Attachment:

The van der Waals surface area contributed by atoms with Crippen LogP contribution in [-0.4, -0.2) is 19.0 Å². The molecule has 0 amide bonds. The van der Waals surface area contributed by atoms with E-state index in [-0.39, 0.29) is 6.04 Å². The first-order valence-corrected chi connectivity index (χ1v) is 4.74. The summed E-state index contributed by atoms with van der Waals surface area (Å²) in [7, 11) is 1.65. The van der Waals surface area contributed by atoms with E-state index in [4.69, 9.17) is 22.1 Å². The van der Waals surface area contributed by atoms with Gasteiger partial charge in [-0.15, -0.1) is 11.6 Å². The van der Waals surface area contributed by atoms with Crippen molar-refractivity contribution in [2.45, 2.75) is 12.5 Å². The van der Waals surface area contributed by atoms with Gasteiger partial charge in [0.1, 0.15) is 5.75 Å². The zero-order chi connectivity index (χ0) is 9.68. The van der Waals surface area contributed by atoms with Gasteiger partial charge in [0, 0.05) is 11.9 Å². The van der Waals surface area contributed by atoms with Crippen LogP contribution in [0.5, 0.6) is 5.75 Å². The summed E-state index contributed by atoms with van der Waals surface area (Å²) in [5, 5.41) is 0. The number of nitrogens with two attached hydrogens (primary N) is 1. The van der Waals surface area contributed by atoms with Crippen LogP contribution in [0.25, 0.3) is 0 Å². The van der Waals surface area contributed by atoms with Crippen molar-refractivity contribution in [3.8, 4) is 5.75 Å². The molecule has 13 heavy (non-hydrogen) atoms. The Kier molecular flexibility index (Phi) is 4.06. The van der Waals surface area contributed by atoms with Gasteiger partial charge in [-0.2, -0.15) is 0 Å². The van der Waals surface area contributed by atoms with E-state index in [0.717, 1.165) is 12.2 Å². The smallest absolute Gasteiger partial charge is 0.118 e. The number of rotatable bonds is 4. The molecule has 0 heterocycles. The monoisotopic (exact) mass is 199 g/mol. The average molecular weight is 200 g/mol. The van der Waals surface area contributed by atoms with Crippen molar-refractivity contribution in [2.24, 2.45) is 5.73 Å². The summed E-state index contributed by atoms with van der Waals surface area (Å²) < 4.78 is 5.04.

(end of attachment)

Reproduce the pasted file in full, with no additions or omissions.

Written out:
The van der Waals surface area contributed by atoms with Crippen LogP contribution in [-0.4, -0.2) is 19.0 Å². The molecule has 0 amide bonds. The van der Waals surface area contributed by atoms with E-state index in [-0.39, 0.29) is 6.04 Å². The first-order valence-corrected chi connectivity index (χ1v) is 4.74. The summed E-state index contributed by atoms with van der Waals surface area (Å²) in [7, 11) is 1.65. The van der Waals surface area contributed by atoms with E-state index in [4.69, 9.17) is 22.1 Å². The van der Waals surface area contributed by atoms with Gasteiger partial charge in [-0.15, -0.1) is 11.6 Å². The van der Waals surface area contributed by atoms with Crippen molar-refractivity contribution in [2.45, 2.75) is 12.5 Å². The van der Waals surface area contributed by atoms with Gasteiger partial charge in [0.1, 0.15) is 5.75 Å². The zero-order chi connectivity index (χ0) is 9.68. The van der Waals surface area contributed by atoms with Gasteiger partial charge in [0, 0.05) is 11.9 Å². The van der Waals surface area contributed by atoms with Crippen LogP contribution in [0.5, 0.6) is 5.75 Å². The summed E-state index contributed by atoms with van der Waals surface area (Å²) in [5, 5.41) is 0. The number of nitrogens with two attached hydrogens (primary N) is 1. The van der Waals surface area contributed by atoms with Crippen LogP contribution in [0.25, 0.3) is 0 Å². The van der Waals surface area contributed by atoms with Crippen molar-refractivity contribution in [3.8, 4) is 5.75 Å². The molecule has 13 heavy (non-hydrogen) atoms. The Kier molecular flexibility index (Phi) is 4.06. The van der Waals surface area contributed by atoms with Gasteiger partial charge in [-0.2, -0.15) is 0 Å². The van der Waals surface area contributed by atoms with E-state index in [0.717, 1.165) is 12.2 Å². The smallest absolute Gasteiger partial charge is 0.118 e. The number of rotatable bonds is 4. The molecule has 0 heterocycles. The monoisotopic (exact) mass is 199 g/mol. The average molecular weight is 200 g/mol. The van der Waals surface area contributed by atoms with Crippen molar-refractivity contribution in [2.24, 2.45) is 5.73 Å². The summed E-state index contributed by atoms with van der Waals surface area (Å²) < 4.78 is 5.04.